Displays can access the entire data of the interface. Herewith, for example, a CS/minute display or the live calculation of the K-D-A can be realized. This works via formulas. A formula has the following elements:

Interface data: This data comes from the interface and is defined in [square brackets].
Mathematical expressions: These can be used to “calculate” the data that is read. The definition is made in {curly brackets}.

For a CS/Min display, the formula would look like this:

{[activePlayer.scores.creepScore]/([gameData.gameTime]/60)} CS/Min

So we read the current CS value and divide it by the playing time in seconds divided by 60 to get the minutes.

Again, Riot Games has provided a sample file for the entire interface data.

Unfortunately, the CreepScore value from the interface currently only returns values rounded to 10. The developers are aware of this, but we don’t know if exact values will be returned in the future.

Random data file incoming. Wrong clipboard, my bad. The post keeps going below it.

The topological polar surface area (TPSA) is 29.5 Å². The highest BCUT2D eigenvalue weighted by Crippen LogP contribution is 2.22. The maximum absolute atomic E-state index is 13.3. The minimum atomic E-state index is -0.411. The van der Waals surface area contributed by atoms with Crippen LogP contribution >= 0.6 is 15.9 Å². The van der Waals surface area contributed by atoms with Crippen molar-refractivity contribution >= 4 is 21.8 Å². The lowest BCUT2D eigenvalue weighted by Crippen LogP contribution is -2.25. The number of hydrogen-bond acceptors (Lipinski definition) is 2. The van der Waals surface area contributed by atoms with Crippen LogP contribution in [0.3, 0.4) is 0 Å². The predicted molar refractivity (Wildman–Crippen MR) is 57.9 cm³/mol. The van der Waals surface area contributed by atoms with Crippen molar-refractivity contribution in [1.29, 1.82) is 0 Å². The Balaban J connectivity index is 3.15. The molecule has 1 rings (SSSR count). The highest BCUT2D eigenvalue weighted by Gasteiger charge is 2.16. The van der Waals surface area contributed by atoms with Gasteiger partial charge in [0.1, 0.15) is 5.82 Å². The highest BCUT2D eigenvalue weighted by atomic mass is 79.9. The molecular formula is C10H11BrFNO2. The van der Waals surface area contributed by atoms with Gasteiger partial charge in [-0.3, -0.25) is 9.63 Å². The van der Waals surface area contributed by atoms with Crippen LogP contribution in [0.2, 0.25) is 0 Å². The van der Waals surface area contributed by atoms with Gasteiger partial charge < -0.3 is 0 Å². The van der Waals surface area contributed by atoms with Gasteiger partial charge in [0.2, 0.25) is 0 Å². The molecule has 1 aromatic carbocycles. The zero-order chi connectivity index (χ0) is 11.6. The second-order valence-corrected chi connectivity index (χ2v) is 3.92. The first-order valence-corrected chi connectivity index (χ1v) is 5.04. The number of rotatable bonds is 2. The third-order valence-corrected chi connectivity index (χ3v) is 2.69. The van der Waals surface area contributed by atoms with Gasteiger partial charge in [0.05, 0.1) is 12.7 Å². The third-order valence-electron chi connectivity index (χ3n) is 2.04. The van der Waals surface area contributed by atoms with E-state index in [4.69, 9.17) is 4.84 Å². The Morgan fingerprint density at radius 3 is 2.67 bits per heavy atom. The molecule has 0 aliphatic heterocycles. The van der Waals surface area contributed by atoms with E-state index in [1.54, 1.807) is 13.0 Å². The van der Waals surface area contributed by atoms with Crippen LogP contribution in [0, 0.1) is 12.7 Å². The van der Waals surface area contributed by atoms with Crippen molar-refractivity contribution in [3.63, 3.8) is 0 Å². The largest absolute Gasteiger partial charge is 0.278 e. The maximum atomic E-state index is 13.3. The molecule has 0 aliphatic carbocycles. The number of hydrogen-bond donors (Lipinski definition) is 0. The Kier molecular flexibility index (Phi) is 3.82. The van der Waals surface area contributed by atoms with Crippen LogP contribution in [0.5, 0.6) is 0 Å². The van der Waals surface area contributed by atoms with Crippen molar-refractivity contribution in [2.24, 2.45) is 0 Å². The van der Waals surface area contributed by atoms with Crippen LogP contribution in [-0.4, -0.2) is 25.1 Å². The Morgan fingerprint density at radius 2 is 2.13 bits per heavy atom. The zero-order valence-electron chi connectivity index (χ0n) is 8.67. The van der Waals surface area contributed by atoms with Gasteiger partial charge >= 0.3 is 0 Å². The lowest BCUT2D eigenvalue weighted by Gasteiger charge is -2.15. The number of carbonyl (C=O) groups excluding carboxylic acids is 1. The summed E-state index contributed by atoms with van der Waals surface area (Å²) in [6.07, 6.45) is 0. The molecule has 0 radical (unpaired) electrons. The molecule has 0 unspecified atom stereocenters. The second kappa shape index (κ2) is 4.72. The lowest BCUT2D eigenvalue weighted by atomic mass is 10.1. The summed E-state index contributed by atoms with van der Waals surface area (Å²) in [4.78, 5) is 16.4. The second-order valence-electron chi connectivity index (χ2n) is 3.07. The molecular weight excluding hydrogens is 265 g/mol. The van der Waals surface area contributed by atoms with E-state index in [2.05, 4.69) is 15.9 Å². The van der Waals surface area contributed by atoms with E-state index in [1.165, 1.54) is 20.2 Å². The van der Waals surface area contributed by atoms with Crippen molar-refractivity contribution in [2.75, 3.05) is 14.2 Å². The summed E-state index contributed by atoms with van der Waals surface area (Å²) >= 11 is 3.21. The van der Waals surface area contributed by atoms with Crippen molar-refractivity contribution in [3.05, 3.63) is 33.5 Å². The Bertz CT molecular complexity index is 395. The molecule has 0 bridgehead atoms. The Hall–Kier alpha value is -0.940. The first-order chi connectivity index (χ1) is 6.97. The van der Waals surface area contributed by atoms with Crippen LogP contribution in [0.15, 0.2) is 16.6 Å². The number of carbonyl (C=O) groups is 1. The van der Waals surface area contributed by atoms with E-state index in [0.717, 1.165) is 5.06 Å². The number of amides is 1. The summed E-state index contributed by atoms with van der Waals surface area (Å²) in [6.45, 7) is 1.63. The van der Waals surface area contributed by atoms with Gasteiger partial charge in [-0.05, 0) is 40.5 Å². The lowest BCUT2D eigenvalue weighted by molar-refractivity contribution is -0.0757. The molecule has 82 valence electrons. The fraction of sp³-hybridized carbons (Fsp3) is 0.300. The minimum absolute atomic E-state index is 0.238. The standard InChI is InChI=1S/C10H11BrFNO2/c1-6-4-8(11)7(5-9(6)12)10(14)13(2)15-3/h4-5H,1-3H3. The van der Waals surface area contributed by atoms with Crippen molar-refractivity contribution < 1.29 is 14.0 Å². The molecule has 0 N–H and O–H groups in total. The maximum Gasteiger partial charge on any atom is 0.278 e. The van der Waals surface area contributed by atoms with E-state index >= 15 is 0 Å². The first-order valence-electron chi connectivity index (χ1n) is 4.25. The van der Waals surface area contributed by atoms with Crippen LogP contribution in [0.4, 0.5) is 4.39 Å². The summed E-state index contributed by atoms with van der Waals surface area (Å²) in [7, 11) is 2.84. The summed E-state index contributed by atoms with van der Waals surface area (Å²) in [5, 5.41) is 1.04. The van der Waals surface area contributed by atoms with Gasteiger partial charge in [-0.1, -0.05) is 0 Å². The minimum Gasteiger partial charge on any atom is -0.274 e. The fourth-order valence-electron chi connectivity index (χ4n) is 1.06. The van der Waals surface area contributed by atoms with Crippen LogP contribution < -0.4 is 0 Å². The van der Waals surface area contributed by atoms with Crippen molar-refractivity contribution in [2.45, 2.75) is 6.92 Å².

Add source in OBS

To make the configured areas visible in OBS (or Streamlabs OBS), we work with the “Browser” source. This source represents a website directly in the scene and is therefore ideal for external content. So we add a new browser source via the “+” symbol and assign an arbitrary name.

OBS Ingame Alerts Browser Source

Under URL we enter the address (incl. port) of our live page. For width and height we should use the size of our OBS canvas. In most cases this is 1920×1080. To be able to control the volume via OBS when using video files, we should also check the box “Control audio via OBS”. After clicking Okay, the result in OBS looks something like this:

OBS Browser Source League Ingame Alert